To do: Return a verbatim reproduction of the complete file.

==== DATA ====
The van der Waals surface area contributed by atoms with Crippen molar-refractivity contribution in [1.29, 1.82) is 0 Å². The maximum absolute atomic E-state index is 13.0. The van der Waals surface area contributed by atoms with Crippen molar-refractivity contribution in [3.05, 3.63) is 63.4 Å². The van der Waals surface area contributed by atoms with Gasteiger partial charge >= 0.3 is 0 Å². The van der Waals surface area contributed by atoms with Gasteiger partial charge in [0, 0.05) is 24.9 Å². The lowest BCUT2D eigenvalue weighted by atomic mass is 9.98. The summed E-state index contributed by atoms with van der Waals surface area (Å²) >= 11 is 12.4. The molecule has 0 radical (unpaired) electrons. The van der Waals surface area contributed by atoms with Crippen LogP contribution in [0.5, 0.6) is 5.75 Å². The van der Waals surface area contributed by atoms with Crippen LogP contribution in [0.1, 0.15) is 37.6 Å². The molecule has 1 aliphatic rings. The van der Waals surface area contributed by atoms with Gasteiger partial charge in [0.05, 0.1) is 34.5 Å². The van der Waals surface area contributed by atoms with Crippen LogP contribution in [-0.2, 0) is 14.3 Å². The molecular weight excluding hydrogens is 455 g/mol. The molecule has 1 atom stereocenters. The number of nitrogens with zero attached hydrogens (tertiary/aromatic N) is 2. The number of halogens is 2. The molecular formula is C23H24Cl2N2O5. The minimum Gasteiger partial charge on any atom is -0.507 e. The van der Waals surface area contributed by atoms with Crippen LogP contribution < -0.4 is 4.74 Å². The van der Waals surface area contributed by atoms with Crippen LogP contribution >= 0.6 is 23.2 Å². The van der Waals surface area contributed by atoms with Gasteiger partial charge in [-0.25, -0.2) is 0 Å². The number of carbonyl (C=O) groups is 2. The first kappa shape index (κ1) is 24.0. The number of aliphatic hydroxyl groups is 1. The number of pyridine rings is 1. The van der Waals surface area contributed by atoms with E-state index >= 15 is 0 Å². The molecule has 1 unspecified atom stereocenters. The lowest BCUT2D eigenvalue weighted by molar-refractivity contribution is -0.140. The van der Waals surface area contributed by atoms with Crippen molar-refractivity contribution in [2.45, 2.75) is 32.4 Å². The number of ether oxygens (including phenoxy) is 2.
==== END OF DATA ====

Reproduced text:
The van der Waals surface area contributed by atoms with Crippen molar-refractivity contribution in [1.29, 1.82) is 0 Å². The maximum absolute atomic E-state index is 13.0. The van der Waals surface area contributed by atoms with Crippen molar-refractivity contribution in [3.05, 3.63) is 63.4 Å². The van der Waals surface area contributed by atoms with Gasteiger partial charge >= 0.3 is 0 Å². The van der Waals surface area contributed by atoms with Gasteiger partial charge in [0, 0.05) is 24.9 Å². The lowest BCUT2D eigenvalue weighted by atomic mass is 9.98. The summed E-state index contributed by atoms with van der Waals surface area (Å²) >= 11 is 12.4. The molecule has 0 radical (unpaired) electrons. The van der Waals surface area contributed by atoms with Crippen LogP contribution in [0.5, 0.6) is 5.75 Å². The van der Waals surface area contributed by atoms with Crippen LogP contribution in [0.1, 0.15) is 37.6 Å². The molecule has 1 aliphatic rings. The van der Waals surface area contributed by atoms with Gasteiger partial charge in [0.05, 0.1) is 34.5 Å². The van der Waals surface area contributed by atoms with Crippen LogP contribution in [-0.2, 0) is 14.3 Å². The molecular weight excluding hydrogens is 455 g/mol. The molecule has 1 atom stereocenters. The number of nitrogens with zero attached hydrogens (tertiary/aromatic N) is 2. The number of halogens is 2. The molecular formula is C23H24Cl2N2O5. The minimum Gasteiger partial charge on any atom is -0.507 e. The van der Waals surface area contributed by atoms with Crippen LogP contribution < -0.4 is 4.74 Å². The van der Waals surface area contributed by atoms with Crippen LogP contribution >= 0.6 is 23.2 Å². The van der Waals surface area contributed by atoms with Gasteiger partial charge in [-0.25, -0.2) is 0 Å². The number of carbonyl (C=O) groups is 2. The first kappa shape index (κ1) is 24.0. The number of aliphatic hydroxyl groups is 1. The number of pyridine rings is 1. The van der Waals surface area contributed by atoms with E-state index >= 15 is 0 Å². The molecule has 1 unspecified atom stereocenters. The lowest BCUT2D eigenvalue weighted by molar-refractivity contribution is -0.140. The van der Waals surface area contributed by atoms with Crippen molar-refractivity contribution in [2.45, 2.75) is 32.4 Å². The number of ether oxygens (including phenoxy) is 2.